Policy
Waste-to-Energy Communication

“The Mountain Brought Forth a Mouse”

 

The Waste-to-Energy Communication created big expectations, but capacities weren’t properly evaluated, CEWEP says in a press release. Read the full text below.

Press release

This Communication, when it was first announced in 2015, created big expectations. It was supposed to use the newest scientific data to help policy makers see Waste-to-Energy for what it is – a strong partner in the Circular Economy and Energy Union. Unfortunately, the resulted text has more basis in political considerations rather than in facts and science”, Ferdinand Kleppmann, the President of CEWEP summarises.

No sustainable circular economy that relies on minimising landfilling and promoting quality recycling can function well without Waste-to-Energy (WtE) incineration. Thermal treatment is needed to take care of the residual waste that is too polluted for quality recycling, while at the same time producing secure and reliable energy.

In this light it was expected that the Waste-to-Energy Communication, originally announced under the Energy Union, would deliver fact-based projections for energy recovery built on scientific knowledge. This was actually provided earlier in the background study undertaken by the Commission’s Joint Research Centre which clearly shows that waste incineration has a significant energy potential (see table 3.64 in the full press release) but regrettably this was not properly considered in the communication. Exploiting synergies between WtE incineration and District Heating/Cooling systems are the low hanging fruits towards low carbon energy systems and security of energy supply as aimed for in the Energy Union.

The draft paper considerably praises anaerobic digestion, which indeed plays a role in treating clean bio-waste (free of heavy metals and other pollutants). However, it is just a tiny part, while a vast amount of residual waste still needs thermal treatment, for hygienic reasons among others.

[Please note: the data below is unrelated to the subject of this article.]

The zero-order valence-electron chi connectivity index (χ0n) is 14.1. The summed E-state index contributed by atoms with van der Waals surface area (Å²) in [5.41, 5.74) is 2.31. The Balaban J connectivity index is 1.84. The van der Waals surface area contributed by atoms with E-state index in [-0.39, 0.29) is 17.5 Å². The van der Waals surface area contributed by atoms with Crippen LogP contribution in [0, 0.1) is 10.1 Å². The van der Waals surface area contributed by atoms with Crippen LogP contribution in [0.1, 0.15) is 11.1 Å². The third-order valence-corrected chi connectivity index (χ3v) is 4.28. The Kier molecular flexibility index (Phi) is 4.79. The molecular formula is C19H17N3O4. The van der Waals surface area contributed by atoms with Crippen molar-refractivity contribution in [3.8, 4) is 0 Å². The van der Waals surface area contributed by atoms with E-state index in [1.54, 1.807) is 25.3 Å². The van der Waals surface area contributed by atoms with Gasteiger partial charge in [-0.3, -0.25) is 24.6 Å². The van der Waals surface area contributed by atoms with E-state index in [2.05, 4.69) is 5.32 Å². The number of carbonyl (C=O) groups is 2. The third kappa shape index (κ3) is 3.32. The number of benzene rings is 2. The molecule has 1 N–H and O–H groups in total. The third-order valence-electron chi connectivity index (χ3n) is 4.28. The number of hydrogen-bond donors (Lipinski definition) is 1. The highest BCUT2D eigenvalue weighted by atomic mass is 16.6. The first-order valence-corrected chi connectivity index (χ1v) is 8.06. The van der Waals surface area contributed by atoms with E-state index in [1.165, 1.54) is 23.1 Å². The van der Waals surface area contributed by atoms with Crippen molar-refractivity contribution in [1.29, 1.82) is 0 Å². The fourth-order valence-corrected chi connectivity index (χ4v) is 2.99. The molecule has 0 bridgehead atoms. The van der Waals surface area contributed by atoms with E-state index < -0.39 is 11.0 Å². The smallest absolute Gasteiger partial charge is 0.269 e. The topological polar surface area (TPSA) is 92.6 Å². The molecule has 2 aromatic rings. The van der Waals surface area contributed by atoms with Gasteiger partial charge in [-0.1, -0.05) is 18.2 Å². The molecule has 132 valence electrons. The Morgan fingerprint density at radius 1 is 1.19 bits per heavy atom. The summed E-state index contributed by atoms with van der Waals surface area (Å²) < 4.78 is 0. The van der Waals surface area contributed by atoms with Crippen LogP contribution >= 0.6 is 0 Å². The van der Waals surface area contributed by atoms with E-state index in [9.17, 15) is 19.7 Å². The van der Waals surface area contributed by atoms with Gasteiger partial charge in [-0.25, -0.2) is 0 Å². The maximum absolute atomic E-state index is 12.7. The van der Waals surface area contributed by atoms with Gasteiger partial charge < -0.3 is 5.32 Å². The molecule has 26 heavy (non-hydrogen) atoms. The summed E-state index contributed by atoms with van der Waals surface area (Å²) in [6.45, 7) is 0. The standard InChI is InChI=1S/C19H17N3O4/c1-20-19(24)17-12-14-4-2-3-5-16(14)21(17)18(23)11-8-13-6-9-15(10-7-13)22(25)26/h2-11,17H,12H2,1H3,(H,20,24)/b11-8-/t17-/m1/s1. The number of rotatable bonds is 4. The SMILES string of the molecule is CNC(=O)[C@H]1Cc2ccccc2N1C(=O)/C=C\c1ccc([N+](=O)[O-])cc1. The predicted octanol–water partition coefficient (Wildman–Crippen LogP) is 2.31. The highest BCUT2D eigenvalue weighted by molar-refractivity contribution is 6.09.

The communication rightly states that there is no WtE incineration overcapacity in the EU as a whole. However, many recommendations are based on incineration ‘overcapacities’ in a few Member States although they achieve high recycling rates and have practically eliminated landfilling of municipal waste. It has to be kept in mind that almost half of the Member States still landfill more than 50% of their municipal waste and have no or little WtE incineration capacity. EU28 landfills more than 67 million tonnes of municipal waste every year. Some of the recommendations of the communication are even in conflict with the landfill diversion targets.

“While WtE incineration (like any other treatment) capacity should be evaluated with scrupulous care, it also has to be acknowledged that it is the best available treatment option for the residual waste stream left after prevention, reuse and quality recycling. It avoids that pollutants, e.g. heavy metals, inherent in waste are spread into the environment”, comments Ferdinand Kleppmann.

The judgement on capacity cannot be based only on the municipal waste input (as it is currently done), but one must consider that a significant part of the input into WtE incineration plants is commercial and industrial waste. In industrialised countries, e.g. Sweden, Germany, the Netherlands and Belgium, the input ratio is about 50/50.

In order to provide the public with solid facts around WtE incineration, CEWEP will publish a series of factsheets explaining its role in sustainable waste management and energy systems, in the upcoming weeks, starting today with a factsheet on WtE capacities.